3 Mindfulness Poems For Women With Emotional Scars

Settle in, read these poems and take a deep breath.

reading book of poetry fizkes/Shutterstock

So many women carry deep emotional scars — yawning wounds from childhood, an early love, and other injuries that feel like they happened yesterday (and maybe they did).

Fortunately, there's a way to begin to heal from what may seem to be an unlikely source: mindfulness poems.

You may find that your scars are oozing into your daily life, forming scabs that can be ripped off by traumas in the present, leaving you feeling overwhelmed.


Only you can make a decision to not allow your pain to fester. Only you can realize that picking at your scabs only makes your scars deepen. Only you can name your pain, feel it, and decide what you want to do with it.

Poetry has a way of accessing your inner world. 

Poetry, a practice of painting with words, allows you to feel the truths within you. In addition to guided meditations, reading poems is also a mindfulness exercise that permits you to confront your realities, even those hidden from you now.

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Here are 3 mindfulness poems for emotionally scarred women who want relief and healing.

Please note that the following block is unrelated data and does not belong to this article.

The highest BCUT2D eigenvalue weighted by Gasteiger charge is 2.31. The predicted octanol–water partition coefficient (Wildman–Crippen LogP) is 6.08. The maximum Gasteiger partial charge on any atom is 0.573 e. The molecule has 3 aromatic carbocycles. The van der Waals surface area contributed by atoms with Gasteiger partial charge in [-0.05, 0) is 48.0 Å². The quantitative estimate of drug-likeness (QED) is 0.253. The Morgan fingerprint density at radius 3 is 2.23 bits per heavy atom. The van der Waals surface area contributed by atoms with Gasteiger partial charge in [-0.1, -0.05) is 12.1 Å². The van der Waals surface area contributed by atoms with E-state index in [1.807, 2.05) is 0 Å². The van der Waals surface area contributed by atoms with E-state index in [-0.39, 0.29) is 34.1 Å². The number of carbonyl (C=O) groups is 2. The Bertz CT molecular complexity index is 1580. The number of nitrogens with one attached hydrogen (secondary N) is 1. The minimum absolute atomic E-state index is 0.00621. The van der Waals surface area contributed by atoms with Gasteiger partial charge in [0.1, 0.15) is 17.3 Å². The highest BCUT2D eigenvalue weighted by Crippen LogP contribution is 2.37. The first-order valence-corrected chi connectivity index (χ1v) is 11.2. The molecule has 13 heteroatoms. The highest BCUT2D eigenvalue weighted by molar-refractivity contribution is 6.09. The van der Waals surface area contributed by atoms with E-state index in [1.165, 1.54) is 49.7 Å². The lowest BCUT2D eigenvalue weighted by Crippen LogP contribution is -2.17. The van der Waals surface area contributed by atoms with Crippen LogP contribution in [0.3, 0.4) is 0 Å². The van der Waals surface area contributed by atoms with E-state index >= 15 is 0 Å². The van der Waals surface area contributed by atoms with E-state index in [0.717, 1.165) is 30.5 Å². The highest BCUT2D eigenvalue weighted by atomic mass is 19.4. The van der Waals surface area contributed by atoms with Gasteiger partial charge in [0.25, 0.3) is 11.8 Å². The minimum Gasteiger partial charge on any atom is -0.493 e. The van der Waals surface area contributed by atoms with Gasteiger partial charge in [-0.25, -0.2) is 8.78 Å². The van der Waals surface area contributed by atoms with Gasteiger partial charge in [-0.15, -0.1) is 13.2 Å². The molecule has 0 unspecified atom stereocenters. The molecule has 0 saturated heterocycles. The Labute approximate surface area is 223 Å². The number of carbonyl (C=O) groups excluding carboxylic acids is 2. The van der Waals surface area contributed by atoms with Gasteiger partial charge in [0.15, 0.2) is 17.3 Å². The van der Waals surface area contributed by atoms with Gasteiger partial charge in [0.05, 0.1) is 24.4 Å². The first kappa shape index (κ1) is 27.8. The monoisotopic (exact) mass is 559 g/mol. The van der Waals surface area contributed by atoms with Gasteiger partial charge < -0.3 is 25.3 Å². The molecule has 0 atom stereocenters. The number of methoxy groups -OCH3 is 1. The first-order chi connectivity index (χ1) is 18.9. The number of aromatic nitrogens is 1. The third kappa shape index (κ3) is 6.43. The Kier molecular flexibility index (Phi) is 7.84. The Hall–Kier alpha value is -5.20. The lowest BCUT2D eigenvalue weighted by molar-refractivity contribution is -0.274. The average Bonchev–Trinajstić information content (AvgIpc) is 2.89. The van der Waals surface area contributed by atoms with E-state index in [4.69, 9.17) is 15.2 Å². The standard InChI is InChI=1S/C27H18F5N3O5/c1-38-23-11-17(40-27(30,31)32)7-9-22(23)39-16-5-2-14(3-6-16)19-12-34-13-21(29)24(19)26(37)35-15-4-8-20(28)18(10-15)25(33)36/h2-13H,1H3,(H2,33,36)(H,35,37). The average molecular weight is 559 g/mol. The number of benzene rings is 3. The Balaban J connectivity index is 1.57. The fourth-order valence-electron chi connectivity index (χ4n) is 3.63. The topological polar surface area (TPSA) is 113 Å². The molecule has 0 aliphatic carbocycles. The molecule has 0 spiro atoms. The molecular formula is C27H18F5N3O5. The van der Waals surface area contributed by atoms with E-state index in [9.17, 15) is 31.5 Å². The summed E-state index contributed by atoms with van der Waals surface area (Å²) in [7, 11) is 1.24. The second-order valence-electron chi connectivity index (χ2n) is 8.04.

1. "And Still I Rise" by Maya Angelou.

Here, Angelou invites you to name what has happened to you, call out your pain, and feel it:


"You may shoot me with your words,

You may cut me with your eyes,

You may kill me with your hatefulness"

Why is she so graphic? Because in naming what happened, you begin to have control. You’re no longer facing an unknown.

Your pain becomes tangible. You can begin to see, touch, and feel your sorrow from different angles, in the process, shrinking your trauma down to a manageable size.

In being mindful of what specifically has happened to her, she claims her capacity to decide what to do with it. For her, she has the power to rise above it.


"But still, like air, I’ll rise."

This is the same ability you have, to redefine what has happened to you, and to rise above it.

2. "The Word" by Tony Hoagland.

Healing is a conscious decision and how you heal is your decision. Yes, you can sit back and say that time will heal you, but you need to then ask "At what cost?" Or you can just get serious about taking steps.

This requires planning and adjustment in what's probably an already complicated and crowded life.

But, in the beginning, it isn’t the quantity of the time you take but rather the decision to take it. What to do with this time? This is where mindfulness comes in again.

"Down near the bottom

of things you have to do today

Down near the bottom

Of the crossed out list

Between 'green thread'

And 'broccoli' you find

That you have penciled in 'sunshine'

Being aware that you can look up in your life and see the magnificence of the sun, feel held by the sky, and get lost for a moment in the cloud formations is being in the present moment, a mindfulness practice.


It may as well be that you have to remind yourself to do this. You need to put this task that takes only moments on your to-do list. Accept that this is where you are.